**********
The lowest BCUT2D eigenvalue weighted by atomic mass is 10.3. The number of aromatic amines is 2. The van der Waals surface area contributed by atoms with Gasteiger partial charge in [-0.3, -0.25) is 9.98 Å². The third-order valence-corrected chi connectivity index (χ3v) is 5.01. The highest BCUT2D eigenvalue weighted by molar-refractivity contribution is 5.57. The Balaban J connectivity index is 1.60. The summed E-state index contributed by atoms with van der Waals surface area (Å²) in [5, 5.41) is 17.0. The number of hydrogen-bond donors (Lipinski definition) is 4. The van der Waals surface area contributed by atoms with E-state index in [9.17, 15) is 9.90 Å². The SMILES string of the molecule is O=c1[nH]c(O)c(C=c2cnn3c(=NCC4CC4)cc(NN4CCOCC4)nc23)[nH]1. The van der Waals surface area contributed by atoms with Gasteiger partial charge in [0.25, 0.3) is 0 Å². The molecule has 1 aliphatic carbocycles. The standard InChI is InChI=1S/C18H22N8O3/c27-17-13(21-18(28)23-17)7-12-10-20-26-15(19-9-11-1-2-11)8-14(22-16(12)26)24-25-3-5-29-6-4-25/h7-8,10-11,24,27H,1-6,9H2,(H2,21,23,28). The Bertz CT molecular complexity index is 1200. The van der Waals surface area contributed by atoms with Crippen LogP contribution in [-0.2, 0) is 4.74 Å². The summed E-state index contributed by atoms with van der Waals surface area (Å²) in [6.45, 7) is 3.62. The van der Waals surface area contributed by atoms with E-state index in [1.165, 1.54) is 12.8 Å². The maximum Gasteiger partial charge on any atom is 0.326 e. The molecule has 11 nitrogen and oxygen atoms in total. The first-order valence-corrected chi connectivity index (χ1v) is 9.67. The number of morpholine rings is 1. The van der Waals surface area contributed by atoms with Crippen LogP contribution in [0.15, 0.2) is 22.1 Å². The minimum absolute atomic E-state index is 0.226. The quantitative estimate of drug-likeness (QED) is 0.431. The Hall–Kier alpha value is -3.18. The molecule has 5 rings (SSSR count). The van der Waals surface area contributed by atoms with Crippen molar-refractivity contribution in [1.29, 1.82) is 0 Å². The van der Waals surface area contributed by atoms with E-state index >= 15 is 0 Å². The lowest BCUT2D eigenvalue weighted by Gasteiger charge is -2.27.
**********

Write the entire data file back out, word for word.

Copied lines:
The lowest BCUT2D eigenvalue weighted by atomic mass is 10.3. The number of aromatic amines is 2. The van der Waals surface area contributed by atoms with Gasteiger partial charge in [-0.3, -0.25) is 9.98 Å². The third-order valence-corrected chi connectivity index (χ3v) is 5.01. The highest BCUT2D eigenvalue weighted by molar-refractivity contribution is 5.57. The Balaban J connectivity index is 1.60. The summed E-state index contributed by atoms with van der Waals surface area (Å²) in [5, 5.41) is 17.0. The number of hydrogen-bond donors (Lipinski definition) is 4. The van der Waals surface area contributed by atoms with E-state index in [9.17, 15) is 9.90 Å². The SMILES string of the molecule is O=c1[nH]c(O)c(C=c2cnn3c(=NCC4CC4)cc(NN4CCOCC4)nc23)[nH]1. The van der Waals surface area contributed by atoms with Gasteiger partial charge in [0.25, 0.3) is 0 Å². The molecule has 1 aliphatic carbocycles. The standard InChI is InChI=1S/C18H22N8O3/c27-17-13(21-18(28)23-17)7-12-10-20-26-15(19-9-11-1-2-11)8-14(22-16(12)26)24-25-3-5-29-6-4-25/h7-8,10-11,24,27H,1-6,9H2,(H2,21,23,28). The Bertz CT molecular complexity index is 1200. The van der Waals surface area contributed by atoms with Crippen LogP contribution in [-0.2, 0) is 4.74 Å². The summed E-state index contributed by atoms with van der Waals surface area (Å²) in [6.45, 7) is 3.62. The van der Waals surface area contributed by atoms with E-state index in [1.165, 1.54) is 12.8 Å². The maximum Gasteiger partial charge on any atom is 0.326 e. The molecule has 11 nitrogen and oxygen atoms in total. The first-order valence-corrected chi connectivity index (χ1v) is 9.67. The number of morpholine rings is 1. The van der Waals surface area contributed by atoms with Crippen LogP contribution in [0.15, 0.2) is 22.1 Å². The minimum absolute atomic E-state index is 0.226. The quantitative estimate of drug-likeness (QED) is 0.431. The Hall–Kier alpha value is -3.18. The molecule has 5 rings (SSSR count). The van der Waals surface area contributed by atoms with Crippen molar-refractivity contribution in [1.29, 1.82) is 0 Å². The van der Waals surface area contributed by atoms with E-state index >= 15 is 0 Å². The lowest BCUT2D eigenvalue weighted by Gasteiger charge is -2.27.